A woman I met quite recently who is very intelligent, normal, happy woman, except that her marriage is broken down. And then her husband had committed suicide. She went to a psychic. She was obviously extremely distressed. She went to a psychic for help. The psychic, as they do, keep the wound. For two years, by constantly talking about it, not allowing time to heal. She finally met somebody new. She went to kiss him for the first time and felt her husband’s presence and couldn’t go ahead. She was unable to establish any new relationships. In the end, she went to a traditional psychologist and worked that through and is now in a new relationship. But she really was very distressed at once. She realized how that wound had been held open and exploited by a psychic. 

So psychics and people who claim that they can help you connect with deceased loved ones and all of this stuff. It actually stunts recovery. It keeps you from getting over these tragedies. And there’s a natural process. There are stages to grief. And you’re saying this stuff gets in the way of that. 

That’s what I believe. And I think that’s why we’ve got people going to the psychics more so maybe than in America in that they’re not going to their churches. Mm hmm. 

So maybe there’s a good well, I’m not be arguing for religion here. This is a worry. 

Yeah. Especially to the listener’s point of inquiry, who I think would self-described as rather skeptical of both the paranormal and religion. 

And so would I. Right. But there is that community aspect, because most of that churchgoing is really very low key and it tends to be more social thing than anything else. And I think the lack of that society, which is breaking down, is probably turning some people who need that emotional support to psychics. 

I’d like to let our listeners know that you can get a copy of the Skeptics Guide to the Paranormal through our Web site point of inquiry dot org. Lynn Kelly, this book, it covers the whole gamut of paranormal beliefs. There’s no way we could really talk about all the topics because it’s comprehensive. Loch Ness Monster, ghosts, Nostradamus numerology, aliens, alien abduction, really everything paranormal. Let’s touch on just a couple. Let’s talk about crop circles. 

Something we have not addressed on point of inquiry in our 115 or so episodes.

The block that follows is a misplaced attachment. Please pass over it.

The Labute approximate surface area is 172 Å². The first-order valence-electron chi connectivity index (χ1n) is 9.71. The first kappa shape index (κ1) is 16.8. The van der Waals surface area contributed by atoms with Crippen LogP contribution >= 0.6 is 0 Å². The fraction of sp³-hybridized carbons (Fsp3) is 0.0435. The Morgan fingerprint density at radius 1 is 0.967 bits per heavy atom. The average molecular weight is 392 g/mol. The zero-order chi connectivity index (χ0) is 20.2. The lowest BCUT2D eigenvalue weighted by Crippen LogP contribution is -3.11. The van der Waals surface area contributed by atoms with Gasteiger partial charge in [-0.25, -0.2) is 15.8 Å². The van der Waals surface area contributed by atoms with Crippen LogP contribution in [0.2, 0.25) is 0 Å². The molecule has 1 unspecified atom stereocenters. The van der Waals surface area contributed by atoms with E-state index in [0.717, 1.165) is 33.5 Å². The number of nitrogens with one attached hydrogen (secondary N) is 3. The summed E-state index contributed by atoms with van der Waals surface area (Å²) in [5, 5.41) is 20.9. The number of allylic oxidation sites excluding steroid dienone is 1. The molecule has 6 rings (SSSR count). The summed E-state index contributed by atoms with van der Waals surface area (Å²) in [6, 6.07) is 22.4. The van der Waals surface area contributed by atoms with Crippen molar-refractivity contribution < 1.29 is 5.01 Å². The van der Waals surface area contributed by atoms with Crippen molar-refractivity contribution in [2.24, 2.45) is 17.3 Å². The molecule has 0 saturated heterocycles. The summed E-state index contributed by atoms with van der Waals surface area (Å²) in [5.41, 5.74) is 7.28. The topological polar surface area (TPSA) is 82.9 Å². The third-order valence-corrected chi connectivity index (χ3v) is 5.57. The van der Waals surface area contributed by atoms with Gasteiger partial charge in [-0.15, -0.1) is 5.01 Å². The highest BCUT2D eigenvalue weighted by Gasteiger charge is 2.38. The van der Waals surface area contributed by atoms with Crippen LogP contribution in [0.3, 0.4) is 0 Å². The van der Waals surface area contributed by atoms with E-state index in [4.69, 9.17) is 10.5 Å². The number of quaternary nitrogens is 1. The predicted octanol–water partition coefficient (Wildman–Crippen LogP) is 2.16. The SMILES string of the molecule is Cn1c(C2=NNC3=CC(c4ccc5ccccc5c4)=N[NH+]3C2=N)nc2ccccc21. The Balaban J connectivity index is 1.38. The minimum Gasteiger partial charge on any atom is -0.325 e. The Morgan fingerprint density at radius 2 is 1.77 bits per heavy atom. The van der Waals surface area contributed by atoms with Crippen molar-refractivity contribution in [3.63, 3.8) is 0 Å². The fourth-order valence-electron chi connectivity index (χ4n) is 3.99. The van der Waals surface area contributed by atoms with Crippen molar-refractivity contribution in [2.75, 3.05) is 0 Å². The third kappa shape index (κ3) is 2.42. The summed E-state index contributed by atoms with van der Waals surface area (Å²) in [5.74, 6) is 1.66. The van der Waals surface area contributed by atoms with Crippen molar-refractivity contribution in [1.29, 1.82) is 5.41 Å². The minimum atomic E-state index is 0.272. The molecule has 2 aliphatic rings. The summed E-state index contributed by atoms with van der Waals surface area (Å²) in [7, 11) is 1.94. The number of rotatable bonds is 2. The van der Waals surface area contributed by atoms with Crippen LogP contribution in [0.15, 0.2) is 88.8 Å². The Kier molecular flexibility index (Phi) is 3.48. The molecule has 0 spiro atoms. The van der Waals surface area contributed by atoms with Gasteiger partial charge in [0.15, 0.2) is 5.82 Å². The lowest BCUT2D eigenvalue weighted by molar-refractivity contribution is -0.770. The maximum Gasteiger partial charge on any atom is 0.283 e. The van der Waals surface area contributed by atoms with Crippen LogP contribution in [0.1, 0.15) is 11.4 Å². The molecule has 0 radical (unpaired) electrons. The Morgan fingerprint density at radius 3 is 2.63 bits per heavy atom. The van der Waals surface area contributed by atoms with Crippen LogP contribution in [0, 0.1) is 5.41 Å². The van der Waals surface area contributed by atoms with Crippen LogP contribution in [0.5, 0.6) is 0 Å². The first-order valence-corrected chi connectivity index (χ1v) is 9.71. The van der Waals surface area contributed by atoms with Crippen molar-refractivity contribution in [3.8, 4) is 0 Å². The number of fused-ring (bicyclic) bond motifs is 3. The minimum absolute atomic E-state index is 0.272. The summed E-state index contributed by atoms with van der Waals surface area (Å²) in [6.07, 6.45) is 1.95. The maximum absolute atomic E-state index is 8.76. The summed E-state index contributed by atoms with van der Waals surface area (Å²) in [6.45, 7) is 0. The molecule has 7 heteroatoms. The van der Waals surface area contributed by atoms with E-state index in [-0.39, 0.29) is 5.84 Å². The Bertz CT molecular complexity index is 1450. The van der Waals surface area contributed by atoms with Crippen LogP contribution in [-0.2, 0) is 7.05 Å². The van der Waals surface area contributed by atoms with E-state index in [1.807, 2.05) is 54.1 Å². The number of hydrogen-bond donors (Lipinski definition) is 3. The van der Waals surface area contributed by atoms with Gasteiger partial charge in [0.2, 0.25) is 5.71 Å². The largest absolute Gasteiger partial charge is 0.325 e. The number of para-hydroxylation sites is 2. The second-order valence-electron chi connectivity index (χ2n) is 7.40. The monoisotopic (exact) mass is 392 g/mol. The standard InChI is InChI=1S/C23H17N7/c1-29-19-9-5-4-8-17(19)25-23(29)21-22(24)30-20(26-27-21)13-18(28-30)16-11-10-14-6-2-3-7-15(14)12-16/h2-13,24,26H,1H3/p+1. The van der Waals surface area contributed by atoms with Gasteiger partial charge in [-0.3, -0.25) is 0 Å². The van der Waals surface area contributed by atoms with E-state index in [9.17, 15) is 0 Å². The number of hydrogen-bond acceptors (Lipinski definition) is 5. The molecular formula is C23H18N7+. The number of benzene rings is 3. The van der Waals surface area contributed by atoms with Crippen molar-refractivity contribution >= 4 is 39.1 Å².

These are these complex geometrical formations that happen unexplainably in crops all over the world. In your book, in your chapter on it, you list eight or nine competing theories people have come up with to explain them like magnetic channels in the Earth’s crust, UFOs, naturally occurring windstorms and the Upside-Down Helicopter. 

Don’t forget that one. 

Right. Right. And then you dismiss all of these theories with your own theory that all of these crop circles are just hoaxes, past hoaxes. 

I think that’s how they started. And certainly the story of Doug and Dave, the ones that were most famous for them in England. I think the great story that older people have a sense of humor and a still capable of mischief. 

But I think what they’ve become now is artwork’s and beautiful works of art, but not just these amazing and creative endeavors of mischievous, artsy type people, but believed in you know, a lot of people still believe that these are paranormal occurrences, despite evidence to the contrary. 

Absolutely. And the evidence is produced that way partly makes me interesting. But also it’s really a really good example, all the ones I do in the book. A great example is the entry level skepticism, the book not heavy or deep. The idea was for me to get to write to people who are not in the skeptical movement. 

And one thing they kept coming up with is this story of the magnetic reading in crop circles that there isn’t elsewhere. And that one worried me that there’s a higher magnetic field inside the crop circles once I investigate that thoroughly. It turned out that the machines they were using to measure them were not designed for that level of field because they were going to their local high school and getting magnetic field reading meters. It’s like measuring speed in your car when you’re running at five miles per hour. Now, no one believes that this pedometer is accurate there. And so these sort of details that amuse my students, senior physics teacher. And that’s what I went for in the book. What questions was I getting over the dinner table from non skeptics and from teenagers? And that was really good fun with crop circles. So the points I addressed there were what I was being asked by people outside the skeptic movement. Hmm. 

You kind of touched on this earlier, but what’s the big deal with someone believing in crop circles, of all things? Even though there’s no good evidence, does it really matter? Are you this kind of skeptic who’s such a stickler for the truth that you want to go around telling everyone how incorrect they are about such insignificant beliefs? 

No, I’m a believer, not an unbeliever. I believe in science and reality. The real world is awesome. We don’t know a fraction of it. I do not want the real world. My science got in the way of this set asides. We just don’t need it. I’m in schools trying to inspire kids about what an incredible world we live in and why we need to look after it. And I think the real stories are much more interesting. If I’m going to teach something boring like heat and temperature, which is a dull topic to teach. If I walk into a room and start talking about trotting across bits of coal and why it’s physics, I’ve just taken a topic which kids go ho hum about, suddenly made it exciting and suddenly made what’s happening on the news and what they hear and people traveling to the Philippines or whatever. Really interesting. Physics is awesome. We don’t need Pseudo-Science.